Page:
Managing Expectations for Young Wrestlers

By Matt Krumrie | Jan. 20, 2016, 6:48 p.m. (ET)

Success or failure in athletics, especially at a young age, is never an indicator of future success or failure. By focusing on having fun and incremental improvements, new wrestlers—and parents of those new to the sport—can manage expectations and focus on what really matters, not wins and losses.

Rick Moreno, Director of the Sudden Victory Wrestling Academy in Missoula, Montana, makes this point clear from the start, telling parents at his preseason meeting that the top priority is having fun. That's why they don't keep win/loss records, especially for wrestlers at the introductory level.

"Wrestling is a process," says Moreno. "We're all going to have success and failure. Some parents expect kids to have overnight success, and that is not always going to happen.”

Even if a kid succeeds right away, someone, somewhere is going to catch up to them and they are going to struggle, adds Moreno.

“The reality is, every young athlete develops different,” Moreno notes. “Placing any emphasis on winning and losing takes away from the process of continual improvement. That's when kids get frustrated and leave the sport. It's never a recipe for success."

By measuring success in wins and losses, parents put their child at risk for increased anxiety, says Miranda P. Kaye, a research and evaluation scientist for the Clearinghouse for Military Family Readiness at Penn State University. Previously, Kaye was a professor in the Department of Exercise and Sport Sciences at Ithaca College, and part of a team that studied the impact that focusing on performance goals has on athletes ages 6 to 18, including wrestlers.

That research concluded that when parents set performance-oriented goals (focused on outperforming opponents, or not being outperformed), youth have increased levels of precompetitive anxiety. Instead, parents, coaches, and youth should set self-referenced goals—focused on improvement and mastery of a task. For example, working on a single-leg takedown, or aiming to get an escape in a match.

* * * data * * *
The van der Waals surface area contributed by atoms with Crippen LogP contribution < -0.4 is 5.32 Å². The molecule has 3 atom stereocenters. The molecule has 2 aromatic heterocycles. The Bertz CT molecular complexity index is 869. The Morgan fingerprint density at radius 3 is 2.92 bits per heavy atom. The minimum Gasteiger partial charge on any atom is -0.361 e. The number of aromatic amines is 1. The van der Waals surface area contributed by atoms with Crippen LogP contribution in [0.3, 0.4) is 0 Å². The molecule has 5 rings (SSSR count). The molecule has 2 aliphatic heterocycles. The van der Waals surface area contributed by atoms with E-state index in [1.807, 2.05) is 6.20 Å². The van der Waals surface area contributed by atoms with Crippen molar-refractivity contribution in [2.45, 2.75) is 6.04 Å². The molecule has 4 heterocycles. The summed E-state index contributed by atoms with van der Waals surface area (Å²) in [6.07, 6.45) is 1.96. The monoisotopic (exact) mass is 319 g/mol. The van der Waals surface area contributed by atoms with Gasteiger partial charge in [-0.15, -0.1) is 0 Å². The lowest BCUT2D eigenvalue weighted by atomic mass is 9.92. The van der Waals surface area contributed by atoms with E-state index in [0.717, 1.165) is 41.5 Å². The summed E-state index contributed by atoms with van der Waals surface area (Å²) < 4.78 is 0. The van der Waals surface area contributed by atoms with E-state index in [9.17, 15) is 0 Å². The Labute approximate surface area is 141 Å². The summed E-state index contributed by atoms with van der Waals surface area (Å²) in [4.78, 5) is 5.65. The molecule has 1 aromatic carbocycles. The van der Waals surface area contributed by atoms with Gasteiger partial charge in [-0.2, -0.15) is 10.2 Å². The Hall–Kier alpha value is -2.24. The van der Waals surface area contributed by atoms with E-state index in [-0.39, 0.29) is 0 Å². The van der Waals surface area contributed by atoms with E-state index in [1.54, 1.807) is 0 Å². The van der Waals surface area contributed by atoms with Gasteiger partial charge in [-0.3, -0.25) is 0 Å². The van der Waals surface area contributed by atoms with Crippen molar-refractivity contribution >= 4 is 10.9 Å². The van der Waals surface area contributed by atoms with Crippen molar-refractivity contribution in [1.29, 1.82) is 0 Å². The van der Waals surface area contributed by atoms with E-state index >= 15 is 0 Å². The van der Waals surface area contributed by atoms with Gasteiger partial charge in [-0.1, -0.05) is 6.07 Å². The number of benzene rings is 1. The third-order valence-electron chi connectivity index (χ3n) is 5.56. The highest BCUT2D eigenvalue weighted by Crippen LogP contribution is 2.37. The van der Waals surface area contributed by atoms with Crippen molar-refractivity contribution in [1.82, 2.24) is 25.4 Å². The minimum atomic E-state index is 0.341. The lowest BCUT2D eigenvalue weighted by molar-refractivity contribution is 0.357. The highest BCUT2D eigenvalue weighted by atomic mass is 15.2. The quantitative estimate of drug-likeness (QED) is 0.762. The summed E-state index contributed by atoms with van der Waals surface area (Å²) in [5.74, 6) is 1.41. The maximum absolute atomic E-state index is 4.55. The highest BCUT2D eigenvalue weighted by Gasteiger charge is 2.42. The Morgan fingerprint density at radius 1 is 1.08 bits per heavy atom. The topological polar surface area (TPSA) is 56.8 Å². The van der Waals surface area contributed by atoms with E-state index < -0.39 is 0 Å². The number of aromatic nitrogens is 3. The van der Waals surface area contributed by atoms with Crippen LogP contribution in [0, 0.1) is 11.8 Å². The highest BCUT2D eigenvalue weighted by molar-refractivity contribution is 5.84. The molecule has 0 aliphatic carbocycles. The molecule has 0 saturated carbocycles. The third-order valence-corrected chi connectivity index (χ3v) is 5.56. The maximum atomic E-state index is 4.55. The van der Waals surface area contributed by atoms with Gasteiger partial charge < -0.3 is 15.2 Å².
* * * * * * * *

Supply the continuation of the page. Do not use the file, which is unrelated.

"When goals are self-referenced, youth have control over them, unlike when the focus is solely on the performance of a competitor," Kaye explains. "By setting attainable and realistic goals for a match, parents and youth can see improvement and feel confident in the athlete's improvement. It is that continued improvement that will lead to success in the long-term.”

Coaches can also help young athletes and parents to set these process-oriented goals and help families focus on developing skills, adds Kaye.“Research shows that kids want to have fun and improve their skills,” she notes. “Focusing on aspects of the match that they have control over is important.”

Matt Njos, Kids Director for Minnesota USA Wrestling, has two sons who wrestle. One struggled at the start, rarely winning in his early years. It got to the point where he almost gave up the sport, but Njos explains that that son stuck with it, improved, and eventually became a state champion and is now competing at the Division I level, wrestling for North Dakota State University. By contrast, his other son experienced success from the beginning, but because of his experience with his other son, Njos understood that it was no guarantee of future success.